Description: Despite this turtle’s name, the green turtle is actually colored brown; its name is derived from the greenish fat found in its body. The scutes found on its carapace (top of shell) are light brown/olive and do not overlap one another. Hatchling green turtles appear almost black, but begin to lighten in color within their first year of age. Green turtles average 36 to 48 inches (90-122 cm) in carapace length and 250 to 450 lbs. (113-204 kg) in weight.
Feeding/Diet: Green turtles are omnivorous. Young are primarily carnivorous. Adults are mainly herbivorous, but often eat jellyfish.
Activity/Behavior: Green turtles are strong swimmers and are known to migrate long distances.
Habitat/Range: Green turtles are found in the open ocean and estuarine habitats. During summer months they may enter sounds and rivers.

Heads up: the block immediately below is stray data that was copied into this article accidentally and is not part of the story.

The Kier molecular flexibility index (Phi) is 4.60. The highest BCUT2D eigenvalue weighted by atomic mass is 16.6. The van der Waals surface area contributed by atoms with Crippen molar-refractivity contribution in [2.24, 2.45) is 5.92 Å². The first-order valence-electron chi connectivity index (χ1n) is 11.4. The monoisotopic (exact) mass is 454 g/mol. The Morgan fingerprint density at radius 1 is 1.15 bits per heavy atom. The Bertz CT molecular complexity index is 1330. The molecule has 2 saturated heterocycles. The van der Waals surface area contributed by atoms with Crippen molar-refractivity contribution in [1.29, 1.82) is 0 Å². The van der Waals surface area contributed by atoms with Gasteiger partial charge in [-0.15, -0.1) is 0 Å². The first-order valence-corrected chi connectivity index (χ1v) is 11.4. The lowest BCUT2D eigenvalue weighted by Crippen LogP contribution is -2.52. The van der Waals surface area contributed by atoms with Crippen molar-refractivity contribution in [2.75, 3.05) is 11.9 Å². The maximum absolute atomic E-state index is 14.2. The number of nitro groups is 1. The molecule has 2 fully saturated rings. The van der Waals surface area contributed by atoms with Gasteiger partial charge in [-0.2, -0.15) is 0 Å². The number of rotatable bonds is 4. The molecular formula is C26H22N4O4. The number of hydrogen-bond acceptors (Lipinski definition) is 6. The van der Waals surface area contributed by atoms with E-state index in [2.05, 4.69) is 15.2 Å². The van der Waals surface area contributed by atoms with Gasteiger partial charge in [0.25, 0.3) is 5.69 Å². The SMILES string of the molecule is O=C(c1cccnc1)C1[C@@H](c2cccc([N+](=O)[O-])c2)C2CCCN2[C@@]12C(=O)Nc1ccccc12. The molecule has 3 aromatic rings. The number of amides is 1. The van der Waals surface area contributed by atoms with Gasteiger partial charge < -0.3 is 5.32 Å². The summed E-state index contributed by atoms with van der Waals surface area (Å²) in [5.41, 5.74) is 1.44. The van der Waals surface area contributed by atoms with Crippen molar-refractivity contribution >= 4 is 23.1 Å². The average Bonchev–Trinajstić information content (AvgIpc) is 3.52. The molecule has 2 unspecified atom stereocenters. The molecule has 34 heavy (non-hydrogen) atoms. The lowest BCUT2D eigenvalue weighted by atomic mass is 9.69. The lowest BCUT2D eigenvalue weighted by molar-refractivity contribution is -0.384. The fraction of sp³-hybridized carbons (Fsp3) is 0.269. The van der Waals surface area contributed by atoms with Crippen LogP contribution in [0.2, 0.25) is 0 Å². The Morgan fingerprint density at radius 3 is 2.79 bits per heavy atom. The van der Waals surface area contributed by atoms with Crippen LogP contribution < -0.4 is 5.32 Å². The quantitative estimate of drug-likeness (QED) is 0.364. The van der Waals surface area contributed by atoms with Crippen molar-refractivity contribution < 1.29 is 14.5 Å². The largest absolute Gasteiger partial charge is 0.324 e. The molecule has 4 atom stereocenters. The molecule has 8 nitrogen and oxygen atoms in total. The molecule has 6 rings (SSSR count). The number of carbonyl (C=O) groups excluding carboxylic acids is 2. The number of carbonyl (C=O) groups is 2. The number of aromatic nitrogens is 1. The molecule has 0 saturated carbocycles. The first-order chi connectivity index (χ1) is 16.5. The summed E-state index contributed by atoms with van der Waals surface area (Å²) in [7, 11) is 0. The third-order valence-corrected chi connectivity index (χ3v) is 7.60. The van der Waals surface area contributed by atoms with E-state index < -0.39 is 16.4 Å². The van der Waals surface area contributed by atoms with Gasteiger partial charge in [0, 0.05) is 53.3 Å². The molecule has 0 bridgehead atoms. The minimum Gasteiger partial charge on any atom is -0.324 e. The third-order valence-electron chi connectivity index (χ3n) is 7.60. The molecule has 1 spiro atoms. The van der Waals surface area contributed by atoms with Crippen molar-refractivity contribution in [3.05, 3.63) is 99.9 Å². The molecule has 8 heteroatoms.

Reproduction: Most Atlantic green turtles nest in the tropics. They also occur in Florida, but very rarely in North Carolina. Females nest at night and lay several clutches of approximately 150 eggs.
Miscellaneous: This species is considered threatened by the U.S. Fish and Wildlife Service, and is protected under U.S. law. The primary reason for its decline is overhunting. Both its flesh and eggs are eaten. For this reason, it has been termed the world’s most economically important reptile.